‘Some heads of state’ giving S

‘Some heads of state’ giving SA a wide berth until we’ve left the ICC

Now why would a handful of statesmen, in the words of justice minister Michael Masutha, want to avoid South Africa until we’re no longer bound by the rules of the International Criminal Court?

‘Some heads of state’ giving S

Despite government’s best efforts, the process of leaving the International Criminal Court (ICC) seems to have become bogged down in a battle between the ANC’s loyalty to nefarious statesmen and the rule of law.

Read: Exiting the ICC: South Africa betrays the world and its own history

In an attempt to take the matter out of the legal and constitutional arena, justice minister Michael Masutha approached parliament with a bill that would give cabinet the power to ultimately make the decision to leave the ICC; this, despite the supreme court of appeal’s ruling that the ANC government had violated international law in protecting Omar al-Bashir — who’s wanted for murdering hundreds of thousands — from being arrested and deported to stand trial.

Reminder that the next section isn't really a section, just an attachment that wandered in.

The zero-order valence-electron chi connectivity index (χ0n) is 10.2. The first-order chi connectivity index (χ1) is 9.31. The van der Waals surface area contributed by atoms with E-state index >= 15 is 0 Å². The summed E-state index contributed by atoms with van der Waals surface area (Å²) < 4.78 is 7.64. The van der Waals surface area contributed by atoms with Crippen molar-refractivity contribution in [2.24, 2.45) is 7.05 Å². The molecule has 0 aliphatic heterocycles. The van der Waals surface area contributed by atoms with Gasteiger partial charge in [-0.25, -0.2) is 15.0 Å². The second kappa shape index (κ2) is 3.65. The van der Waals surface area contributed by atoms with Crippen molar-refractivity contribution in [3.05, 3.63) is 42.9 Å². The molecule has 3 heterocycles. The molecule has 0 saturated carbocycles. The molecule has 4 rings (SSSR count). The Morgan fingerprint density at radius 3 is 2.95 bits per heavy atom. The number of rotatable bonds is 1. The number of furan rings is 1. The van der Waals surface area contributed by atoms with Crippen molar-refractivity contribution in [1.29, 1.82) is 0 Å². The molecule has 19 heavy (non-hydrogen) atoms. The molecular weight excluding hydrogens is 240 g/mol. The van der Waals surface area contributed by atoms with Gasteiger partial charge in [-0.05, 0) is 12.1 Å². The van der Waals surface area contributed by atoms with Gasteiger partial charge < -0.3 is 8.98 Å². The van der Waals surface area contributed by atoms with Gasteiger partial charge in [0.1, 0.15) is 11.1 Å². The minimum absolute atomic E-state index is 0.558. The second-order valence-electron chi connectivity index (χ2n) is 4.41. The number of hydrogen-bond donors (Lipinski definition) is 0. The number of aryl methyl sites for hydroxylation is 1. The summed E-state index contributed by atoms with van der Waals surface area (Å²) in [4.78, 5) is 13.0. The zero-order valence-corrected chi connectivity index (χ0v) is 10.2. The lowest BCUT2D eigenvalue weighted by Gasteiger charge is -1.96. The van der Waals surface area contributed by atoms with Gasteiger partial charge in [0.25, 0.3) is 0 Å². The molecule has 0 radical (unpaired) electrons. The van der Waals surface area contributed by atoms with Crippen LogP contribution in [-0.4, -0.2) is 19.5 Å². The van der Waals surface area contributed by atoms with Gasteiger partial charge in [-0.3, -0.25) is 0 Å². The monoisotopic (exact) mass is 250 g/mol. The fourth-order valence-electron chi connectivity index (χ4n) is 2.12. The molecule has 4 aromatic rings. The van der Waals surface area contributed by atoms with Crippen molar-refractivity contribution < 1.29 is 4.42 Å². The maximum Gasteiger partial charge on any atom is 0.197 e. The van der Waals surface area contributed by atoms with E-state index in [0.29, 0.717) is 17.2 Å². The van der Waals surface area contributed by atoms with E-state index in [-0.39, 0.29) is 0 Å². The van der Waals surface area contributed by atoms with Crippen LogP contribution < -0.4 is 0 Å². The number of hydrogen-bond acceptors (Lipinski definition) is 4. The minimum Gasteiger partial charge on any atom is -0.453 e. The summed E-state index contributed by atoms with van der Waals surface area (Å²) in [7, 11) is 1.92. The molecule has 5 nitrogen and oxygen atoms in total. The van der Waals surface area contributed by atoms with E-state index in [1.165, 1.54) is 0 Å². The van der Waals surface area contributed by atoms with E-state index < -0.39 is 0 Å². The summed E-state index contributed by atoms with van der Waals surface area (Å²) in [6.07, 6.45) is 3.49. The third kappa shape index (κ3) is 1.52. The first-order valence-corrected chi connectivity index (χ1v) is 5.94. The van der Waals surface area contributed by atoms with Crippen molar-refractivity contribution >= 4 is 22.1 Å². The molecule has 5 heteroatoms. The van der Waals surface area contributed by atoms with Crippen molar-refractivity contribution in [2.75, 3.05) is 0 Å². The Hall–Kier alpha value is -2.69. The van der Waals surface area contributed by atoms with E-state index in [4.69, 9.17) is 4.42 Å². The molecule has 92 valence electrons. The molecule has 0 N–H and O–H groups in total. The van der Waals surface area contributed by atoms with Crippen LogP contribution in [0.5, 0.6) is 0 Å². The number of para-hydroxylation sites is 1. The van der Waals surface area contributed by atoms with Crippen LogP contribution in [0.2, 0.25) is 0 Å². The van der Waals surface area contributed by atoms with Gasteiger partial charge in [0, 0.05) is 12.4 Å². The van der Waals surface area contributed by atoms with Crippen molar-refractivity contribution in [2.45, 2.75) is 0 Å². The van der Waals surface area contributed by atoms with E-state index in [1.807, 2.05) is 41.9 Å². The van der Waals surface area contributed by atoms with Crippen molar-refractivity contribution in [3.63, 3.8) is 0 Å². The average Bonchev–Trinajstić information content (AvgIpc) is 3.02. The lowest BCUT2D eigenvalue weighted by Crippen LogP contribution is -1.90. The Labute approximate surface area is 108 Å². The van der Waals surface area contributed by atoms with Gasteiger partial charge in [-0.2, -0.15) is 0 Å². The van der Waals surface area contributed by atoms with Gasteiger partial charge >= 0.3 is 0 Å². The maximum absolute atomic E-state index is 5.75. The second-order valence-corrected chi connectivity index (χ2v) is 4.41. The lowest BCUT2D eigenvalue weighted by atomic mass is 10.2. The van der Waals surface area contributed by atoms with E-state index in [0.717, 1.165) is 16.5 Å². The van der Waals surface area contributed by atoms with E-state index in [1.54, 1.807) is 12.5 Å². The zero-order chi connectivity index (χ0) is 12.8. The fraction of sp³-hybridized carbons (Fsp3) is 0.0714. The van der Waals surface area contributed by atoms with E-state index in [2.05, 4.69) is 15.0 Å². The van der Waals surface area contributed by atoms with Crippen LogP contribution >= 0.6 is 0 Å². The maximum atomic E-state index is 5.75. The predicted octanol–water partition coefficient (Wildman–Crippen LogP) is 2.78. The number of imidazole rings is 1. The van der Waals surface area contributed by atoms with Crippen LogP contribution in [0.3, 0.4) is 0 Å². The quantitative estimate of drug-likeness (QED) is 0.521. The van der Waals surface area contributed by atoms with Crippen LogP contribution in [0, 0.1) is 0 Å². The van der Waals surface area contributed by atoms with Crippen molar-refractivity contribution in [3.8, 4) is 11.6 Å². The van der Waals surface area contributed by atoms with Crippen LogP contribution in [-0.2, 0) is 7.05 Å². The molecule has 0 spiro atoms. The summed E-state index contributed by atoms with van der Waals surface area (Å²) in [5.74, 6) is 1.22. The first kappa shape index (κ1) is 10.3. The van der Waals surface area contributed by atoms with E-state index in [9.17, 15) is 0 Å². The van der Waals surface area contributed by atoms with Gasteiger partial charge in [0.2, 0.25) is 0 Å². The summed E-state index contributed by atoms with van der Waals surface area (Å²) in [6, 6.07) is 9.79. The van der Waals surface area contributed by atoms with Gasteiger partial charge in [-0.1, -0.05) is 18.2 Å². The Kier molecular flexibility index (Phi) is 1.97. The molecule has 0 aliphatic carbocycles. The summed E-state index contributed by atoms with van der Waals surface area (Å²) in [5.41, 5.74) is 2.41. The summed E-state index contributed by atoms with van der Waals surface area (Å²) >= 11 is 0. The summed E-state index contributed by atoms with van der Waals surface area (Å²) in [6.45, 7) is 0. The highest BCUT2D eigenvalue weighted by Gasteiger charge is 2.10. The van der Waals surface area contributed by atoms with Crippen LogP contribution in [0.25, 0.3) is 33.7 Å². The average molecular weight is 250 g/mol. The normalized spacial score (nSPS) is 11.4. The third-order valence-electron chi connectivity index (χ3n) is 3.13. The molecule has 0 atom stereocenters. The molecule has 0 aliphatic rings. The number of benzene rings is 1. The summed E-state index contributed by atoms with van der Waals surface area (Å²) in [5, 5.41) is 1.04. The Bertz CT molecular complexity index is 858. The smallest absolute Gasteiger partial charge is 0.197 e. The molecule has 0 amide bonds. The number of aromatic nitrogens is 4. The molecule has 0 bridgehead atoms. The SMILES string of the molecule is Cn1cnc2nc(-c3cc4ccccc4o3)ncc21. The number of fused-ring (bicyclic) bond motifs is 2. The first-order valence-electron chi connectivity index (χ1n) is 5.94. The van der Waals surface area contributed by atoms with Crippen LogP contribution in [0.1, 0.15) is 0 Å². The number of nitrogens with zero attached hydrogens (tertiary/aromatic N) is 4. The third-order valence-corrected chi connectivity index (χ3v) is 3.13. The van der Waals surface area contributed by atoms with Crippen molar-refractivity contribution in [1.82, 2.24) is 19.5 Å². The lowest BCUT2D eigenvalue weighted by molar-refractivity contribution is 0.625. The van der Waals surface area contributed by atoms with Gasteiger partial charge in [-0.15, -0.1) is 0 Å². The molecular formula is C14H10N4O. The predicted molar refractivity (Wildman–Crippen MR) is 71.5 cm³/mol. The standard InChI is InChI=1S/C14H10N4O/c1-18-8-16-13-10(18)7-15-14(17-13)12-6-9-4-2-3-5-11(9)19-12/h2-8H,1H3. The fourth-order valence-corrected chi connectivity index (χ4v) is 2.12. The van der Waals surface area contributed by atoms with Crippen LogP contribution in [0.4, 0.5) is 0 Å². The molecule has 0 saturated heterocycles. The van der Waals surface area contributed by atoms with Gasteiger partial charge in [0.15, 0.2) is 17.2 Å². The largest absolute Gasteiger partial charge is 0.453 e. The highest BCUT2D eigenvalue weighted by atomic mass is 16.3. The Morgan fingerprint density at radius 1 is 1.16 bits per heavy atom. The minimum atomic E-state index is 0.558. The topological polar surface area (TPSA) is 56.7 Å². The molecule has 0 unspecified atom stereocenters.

Masutha told parliament that some heads of state are afraid of visiting South Africa, as they’re unsure whether they might enjoy diplomatic immunity or be arrested for the crimes they stand accused of… how’s about we let the courts decide?

Read: South Africa won’t be leaving the ICC, if the DA has anything to say about it anyway

Even after the SCA clearly ruled that Masutha and his comrades broke the law, he went to parliament and tried to convince the justice committee that cabinet should make this decision.

In case the minister forgot, South Africa didn’t vote for him, he was appointed by the leader of a party that was voted for; nor did South Africans have any say in this matter as the majority don’t even understand the implications of government’s decision to leave an organisation that Nelson Mandela was a key founding member of.

Read: Malema says withdrawal from ICC shows “signs of a government that wants to commit genocide”

Anyway, Masutha wants the matter settled as soon as possible so he can get back to rubbing shoulders with whoever is scared to visit SA on account of them possibly having to answer to the ICC.

“South Africa, since the Al-Bashir matter, has had difficulty in attracting the official visits of several heads of state given the legal uncertainty that this legal situation has created,” Masutha told MPs.